What We Missed Because of the Olympics: Lumberjack World Championships

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While most of the world was focused on London on July 27th, the folks in Hayward, Wisconsin were focusing on a different type of competition, one which included men and women wielding axes and chainsaws, going head-to-head in chopping, sawing, logrolling and pole climbing at the Lumberjack World Championships.

While most of the world was focused on London on July 27th, the folks in Hayward, Wisconsin were focusing on a different type of competition, one which included men and women wielding axes and chainsaws, going head-to-head in chopping, sawing, logrolling and pole climbing at the Lumberjack World Championships.

The event, held July 27 – 29th, 2012, featured more than 21 competitions (and some world records), with over 100 competitors going after their share of the $50,000 prize money, one of the largest purses for lumberjack competitions in the world. Events for both women and men included the underhand chop (chopping through a foot-thick aspen log beneath your feet with a singlebit axe), the standing chop (same setup as underhand, but with the log vertical instead), single buck (one-person bucking saw vs. a 20″ pine log), the double buck (two-person saw vs. 20″ pine log”), hot saw (multiple chainsaw cuts for time) logrolling, a 60′ and 90′ speed climb, and more.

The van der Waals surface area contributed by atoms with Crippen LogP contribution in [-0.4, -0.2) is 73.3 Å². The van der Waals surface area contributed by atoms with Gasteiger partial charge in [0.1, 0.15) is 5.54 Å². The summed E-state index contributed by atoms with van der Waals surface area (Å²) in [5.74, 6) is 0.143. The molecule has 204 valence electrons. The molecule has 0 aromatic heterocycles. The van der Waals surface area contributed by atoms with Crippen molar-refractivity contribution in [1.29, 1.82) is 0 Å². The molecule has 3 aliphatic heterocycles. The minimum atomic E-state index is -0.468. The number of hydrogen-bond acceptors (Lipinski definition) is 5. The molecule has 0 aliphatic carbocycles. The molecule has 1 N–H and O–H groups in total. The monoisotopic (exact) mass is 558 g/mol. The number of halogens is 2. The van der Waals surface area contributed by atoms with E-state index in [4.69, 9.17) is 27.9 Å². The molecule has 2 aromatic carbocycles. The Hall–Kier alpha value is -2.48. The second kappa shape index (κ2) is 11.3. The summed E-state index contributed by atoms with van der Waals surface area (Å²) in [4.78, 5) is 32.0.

The Lumberjack World Championships began in 1960 in Hayward, Wisconsin, in a former holding pond for logs of Weyerhaeuser’s North Wisconsin Lumber Company, as a way to celebrate the long and rich history of the logging industry in its heyday. The same specialized skills that men used to make their living became the basis for a unique and historic sport.

Here’s a little taste for you:

While I was expecting some mad axe and saw skills from these lumberjacks, I didn’t expect to see the ninja-worthy runs in the boom run and logrolling events. Nor was I ready to watch the speed climbers appear to fall from the top in the fastest descent from a tree I’ve ever seen, so my hat is off to these hardy men and women who are keeping these arts alive.

Find out more at Lumberjack World Championships, or follow along with them on Facebook.

If you’re now hooked on becoming a lumberjack competitor, you’d better read up on how to get started in lumberjack sports, including the part where you need to invest in a pair of chainmail socks…